I actually got to in a very weird way. I remember seeing Star Wars–the first one, the good one, the ORIGINAL one–when I was in 4th grade. Everything changed after that–that good guys can shoot first was HUGE, or that the mentor can sacrifice and die for the pupil, that a princess can rescue herself and shoot. It was just amazing. Then Star Wars: The Force Awakens came out. I took my son, who was in 4th grade, and watched him as those opening credits rolled, and had a really emotional experience realizing that my look of excitement and awe must have been similar.

oqBP__127855When was the last time you dressed up for Halloween? What costume did you wear?

I was Phryne Fisher. With the hair and my usual clothes, I tend to look like her anyway. I had this great cloche hat, a chiffon dress, and stadium-style maryjane high heels. With a long scarf and drop earrings, it looked awesome.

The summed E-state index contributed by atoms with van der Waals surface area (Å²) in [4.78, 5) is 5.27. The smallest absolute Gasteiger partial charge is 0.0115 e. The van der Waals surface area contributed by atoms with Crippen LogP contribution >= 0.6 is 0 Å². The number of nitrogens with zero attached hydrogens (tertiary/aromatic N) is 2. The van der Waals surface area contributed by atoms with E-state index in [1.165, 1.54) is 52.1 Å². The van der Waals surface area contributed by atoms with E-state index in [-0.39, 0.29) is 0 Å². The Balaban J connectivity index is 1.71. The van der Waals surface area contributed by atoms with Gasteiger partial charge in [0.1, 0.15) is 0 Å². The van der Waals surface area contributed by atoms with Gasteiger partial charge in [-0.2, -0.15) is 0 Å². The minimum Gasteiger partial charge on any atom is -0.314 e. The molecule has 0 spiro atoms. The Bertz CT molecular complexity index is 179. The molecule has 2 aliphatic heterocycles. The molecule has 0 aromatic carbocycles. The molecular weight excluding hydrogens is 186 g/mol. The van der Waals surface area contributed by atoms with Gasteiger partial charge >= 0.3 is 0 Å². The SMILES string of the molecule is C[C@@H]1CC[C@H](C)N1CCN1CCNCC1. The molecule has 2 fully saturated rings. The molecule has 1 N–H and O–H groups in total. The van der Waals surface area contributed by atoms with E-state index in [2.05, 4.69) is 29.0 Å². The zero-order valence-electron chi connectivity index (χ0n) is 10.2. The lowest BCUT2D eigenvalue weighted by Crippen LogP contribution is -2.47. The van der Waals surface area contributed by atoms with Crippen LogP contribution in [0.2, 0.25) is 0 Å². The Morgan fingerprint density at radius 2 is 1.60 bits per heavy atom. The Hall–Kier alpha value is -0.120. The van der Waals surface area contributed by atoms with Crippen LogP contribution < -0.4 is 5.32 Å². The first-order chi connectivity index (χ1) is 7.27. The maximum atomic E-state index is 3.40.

What are you working on now? What excites or challenges you about this project?

I’m working on a translation of a German fantasy novel titled, Drachenjaeger. It’s essentially Moby Dick with dragons. Pretty much awesome in all regards. Working with a translator has been amazing, and we’ve looped in the author as well. The result is a dynamic three-way creation that’s energizing and keeps me excited.

If you were building a team of 3 (super)heroes to save the world from this trio of (super)villains: The Night King (GOT), the Emperor (Star Wars), and The Master/Missy (Doctor Who), who would you pick? The only catch is that you can’t pick characters from the GOT, Star Wars, or Doctor Who universes. Share why you chose your 3 (super)heroes.

So John Wyk. Because. John. Wyck. Is he a superhero? Maybe not, but I need a guy who gets it right the first time with no need to double tap. River Tam because she can kill you with her brain. My final pick would be John Constantine from Hellblazer. It’s like getting a competent version of the Winchesters, but in one body. I retain the rights to any film or tv or fanfic that comes of this.